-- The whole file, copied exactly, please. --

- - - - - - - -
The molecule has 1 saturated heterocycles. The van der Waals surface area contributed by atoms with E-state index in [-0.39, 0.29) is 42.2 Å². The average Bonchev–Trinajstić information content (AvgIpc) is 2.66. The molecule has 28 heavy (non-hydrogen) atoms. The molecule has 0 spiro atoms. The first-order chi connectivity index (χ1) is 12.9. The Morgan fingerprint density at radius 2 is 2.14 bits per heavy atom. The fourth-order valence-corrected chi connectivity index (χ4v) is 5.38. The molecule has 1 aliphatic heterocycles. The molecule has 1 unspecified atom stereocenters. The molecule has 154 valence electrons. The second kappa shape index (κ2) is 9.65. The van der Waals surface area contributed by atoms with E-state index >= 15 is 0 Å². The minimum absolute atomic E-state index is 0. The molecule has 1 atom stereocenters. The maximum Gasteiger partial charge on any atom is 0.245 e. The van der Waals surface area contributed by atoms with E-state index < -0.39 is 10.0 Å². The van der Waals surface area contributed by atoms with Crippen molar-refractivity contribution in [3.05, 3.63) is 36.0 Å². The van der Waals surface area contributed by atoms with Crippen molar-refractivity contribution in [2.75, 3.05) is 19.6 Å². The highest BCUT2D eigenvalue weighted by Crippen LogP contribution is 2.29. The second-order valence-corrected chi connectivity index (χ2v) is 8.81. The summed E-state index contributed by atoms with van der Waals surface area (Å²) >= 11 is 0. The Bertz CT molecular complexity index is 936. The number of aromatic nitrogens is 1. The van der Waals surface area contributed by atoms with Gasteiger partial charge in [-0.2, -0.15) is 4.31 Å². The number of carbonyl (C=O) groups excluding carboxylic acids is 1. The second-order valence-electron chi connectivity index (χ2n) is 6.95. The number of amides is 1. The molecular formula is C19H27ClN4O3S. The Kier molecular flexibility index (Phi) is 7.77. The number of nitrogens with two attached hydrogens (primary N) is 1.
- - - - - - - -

The molecule has 1 saturated heterocycles. The van der Waals surface area contributed by atoms with E-state index in [-0.39, 0.29) is 42.2 Å². The average Bonchev–Trinajstić information content (AvgIpc) is 2.66. The molecule has 28 heavy (non-hydrogen) atoms. The molecule has 0 spiro atoms. The first-order chi connectivity index (χ1) is 12.9. The Morgan fingerprint density at radius 2 is 2.14 bits per heavy atom. The fourth-order valence-corrected chi connectivity index (χ4v) is 5.38. The molecule has 1 aliphatic heterocycles. The molecule has 1 unspecified atom stereocenters. The molecule has 154 valence electrons. The second kappa shape index (κ2) is 9.65. The van der Waals surface area contributed by atoms with E-state index >= 15 is 0 Å². The minimum absolute atomic E-state index is 0. The molecule has 1 atom stereocenters. The maximum Gasteiger partial charge on any atom is 0.245 e. The van der Waals surface area contributed by atoms with E-state index < -0.39 is 10.0 Å². The van der Waals surface area contributed by atoms with Crippen molar-refractivity contribution in [3.05, 3.63) is 36.0 Å². The van der Waals surface area contributed by atoms with Crippen molar-refractivity contribution in [2.75, 3.05) is 19.6 Å². The highest BCUT2D eigenvalue weighted by Crippen LogP contribution is 2.29. The second-order valence-corrected chi connectivity index (χ2v) is 8.81. The summed E-state index contributed by atoms with van der Waals surface area (Å²) >= 11 is 0. The Bertz CT molecular complexity index is 936. The number of aromatic nitrogens is 1. The van der Waals surface area contributed by atoms with Gasteiger partial charge in [-0.2, -0.15) is 4.31 Å². The number of carbonyl (C=O) groups excluding carboxylic acids is 1. The second-order valence-electron chi connectivity index (χ2n) is 6.95. The number of amides is 1. The molecular formula is C19H27ClN4O3S. The Kier molecular flexibility index (Phi) is 7.77. The number of nitrogens with two attached hydrogens (primary N) is 1.